The thing was that while my mother had fully apprised me at a very early age of all of the mechanics of sex—biological, anatomical and medical—she had neglected to expound on one detail: why people fucked. By the age of six, I knew how you had sex, I knew what happened when you did, I even knew too well how to protect yourself from pregnancy, but I didn’t know why you would. In her intermittent and unending narrative of sex, my mom had left out the pleasure part.
I had to learn about that on the streets.
Actually, it wasn’t on the streets. Technically, it was in the enviably candy-striped bedroom of my childhood friend Miriam. I was about twelve. It was the morning after a sleepover, and Miriam and I and her cat Maia and Miriam’s sister Debby were all lounging on Miriam’s terrifically pink and jealousy-inducing bed.
Debby, about sixteen, the bad girl in the family, the one who was doing drugs and running away and sneaking off in the dead of night for Led Zepplin-soundtrack assignations with her long-haired and skulking boyfriends, was petting the family cat.
“Come, pussy,” she said and giggled.I didn’t get it. I looked quizzically at Debby and her sister, who were sharing conspiratorial glances.
“Come, pussy,” Debby said again, “pussy likes being petted. Come, pussy, come.” She giggled. Miriam giggled. I was clearly completely left out of the loop.
I asked what was funny. Debby dropped the insinuating voice and the pussy innuendo and immediately transformed into the very antiseptic model of a school nurse, all crisp efficiency and medical terminology. She explained that when women’s vaginas were stimulated they felt pleasure and when the pleasure built to a crescendo, women orgasmed, which was known in common parlance as “coming.”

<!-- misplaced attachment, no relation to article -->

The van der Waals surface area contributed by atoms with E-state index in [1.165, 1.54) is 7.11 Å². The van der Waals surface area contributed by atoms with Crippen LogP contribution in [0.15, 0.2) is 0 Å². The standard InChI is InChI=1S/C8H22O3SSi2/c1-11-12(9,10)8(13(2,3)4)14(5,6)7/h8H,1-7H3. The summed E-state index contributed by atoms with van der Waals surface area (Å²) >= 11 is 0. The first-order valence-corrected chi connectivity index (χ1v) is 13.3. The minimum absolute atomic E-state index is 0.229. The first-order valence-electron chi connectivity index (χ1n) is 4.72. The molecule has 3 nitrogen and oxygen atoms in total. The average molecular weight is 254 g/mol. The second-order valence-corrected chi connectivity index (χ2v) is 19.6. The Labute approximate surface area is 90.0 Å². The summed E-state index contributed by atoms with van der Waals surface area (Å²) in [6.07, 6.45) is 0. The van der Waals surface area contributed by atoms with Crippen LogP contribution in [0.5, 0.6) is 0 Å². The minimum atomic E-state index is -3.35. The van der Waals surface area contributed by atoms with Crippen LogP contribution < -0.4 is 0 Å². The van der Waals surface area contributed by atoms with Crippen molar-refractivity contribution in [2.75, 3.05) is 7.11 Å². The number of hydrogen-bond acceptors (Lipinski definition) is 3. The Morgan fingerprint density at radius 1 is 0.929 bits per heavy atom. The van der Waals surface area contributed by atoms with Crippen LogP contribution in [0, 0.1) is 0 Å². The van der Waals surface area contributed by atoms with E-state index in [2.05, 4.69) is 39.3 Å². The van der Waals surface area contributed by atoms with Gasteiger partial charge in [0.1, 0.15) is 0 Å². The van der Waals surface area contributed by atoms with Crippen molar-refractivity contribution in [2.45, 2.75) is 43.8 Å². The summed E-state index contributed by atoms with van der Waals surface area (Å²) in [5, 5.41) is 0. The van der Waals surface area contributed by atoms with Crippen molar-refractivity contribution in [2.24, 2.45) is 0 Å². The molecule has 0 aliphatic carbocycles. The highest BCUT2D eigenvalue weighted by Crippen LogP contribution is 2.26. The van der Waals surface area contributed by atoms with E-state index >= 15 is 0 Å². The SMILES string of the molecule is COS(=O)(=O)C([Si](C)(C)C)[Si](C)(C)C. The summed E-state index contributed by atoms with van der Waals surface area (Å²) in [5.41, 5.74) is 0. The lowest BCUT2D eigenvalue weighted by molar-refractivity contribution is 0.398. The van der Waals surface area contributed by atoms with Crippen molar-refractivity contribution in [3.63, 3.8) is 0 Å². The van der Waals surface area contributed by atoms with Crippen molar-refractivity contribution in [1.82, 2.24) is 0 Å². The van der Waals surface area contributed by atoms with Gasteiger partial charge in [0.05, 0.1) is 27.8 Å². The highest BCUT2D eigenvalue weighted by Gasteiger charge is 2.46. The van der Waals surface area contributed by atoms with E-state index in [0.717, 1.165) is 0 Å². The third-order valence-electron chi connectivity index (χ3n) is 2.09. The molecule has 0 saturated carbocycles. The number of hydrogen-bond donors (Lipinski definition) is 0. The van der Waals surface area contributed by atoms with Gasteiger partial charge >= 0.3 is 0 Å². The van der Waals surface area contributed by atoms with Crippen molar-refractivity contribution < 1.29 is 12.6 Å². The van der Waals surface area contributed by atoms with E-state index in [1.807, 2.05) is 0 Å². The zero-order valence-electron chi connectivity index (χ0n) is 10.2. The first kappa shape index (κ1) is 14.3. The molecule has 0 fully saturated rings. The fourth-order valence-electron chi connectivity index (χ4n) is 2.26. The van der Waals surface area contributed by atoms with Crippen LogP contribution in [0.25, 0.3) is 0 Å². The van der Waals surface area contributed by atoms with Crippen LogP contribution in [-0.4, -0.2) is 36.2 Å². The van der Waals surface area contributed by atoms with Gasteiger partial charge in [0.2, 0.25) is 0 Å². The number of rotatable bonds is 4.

I was dumbstruck. This was all news to me. Previously, I could not even begin to fathom why my mother would do what she did on the living room floor with boyfriends (and later with my stepfather), why the quiet night would be pierced with howls that sounded like nothing so much as animals in pain, why my mom would actually choose to engage in the whole distasteful and grunting penis/vagina thing, especially when she had to protect herself so dutifully in the anxiety that she would become pregnant. It all sounded like such a major gross and nerve-rattling hassle, I didn’t understand why do it at all.
But an orgasm made sense. That put it all into a perspective I could get.
Being the kind of person that I am, even at twelve, I immediately needed confirmation of this radical and frankly dubious information. I couldn’t take Debby’s word for it—not with her questionable taste in music and men. I returned home and immediately located a volume on my parents’ bookshelf that seemed helpful: Everything You Wanted to Know About Sex (But Were Afraid to Ask). Was there ever a book whose title was more a more perfect union with the information sought? I thought not, noted where it was on the capacious bookshelf, and the very next time my parents were out, I took the volume down from the shelf, sat on the steps in right front of the bookcase, and read it.
Debby, I found out, was 100% correct. Women’s vaginas actually did feel pleasure. And, apparently, we had something that Debby had neglected to mention: a clitoris. I read with a fervid hunger. I swallowed diagrams whole. I learned my anatomy inside and out (I couldn’t quite, however, bear to look at the penis pictures. They made me feel squidgy on the inside, squirrelly and like the receptacle for too much information. I concentrated on my own parts). I became an orgasm autodidact.
I memorized the anatomical and biological information, and then I found the sections that explained in clear and precise terms how females like me masturbated. It was an epiphanic moment when I realized that I didn’t need a male with a penis, a body part which at twelve was foreign and faintly nasty, to achieve orgasm. I could, I found in this blessed book, make myself come.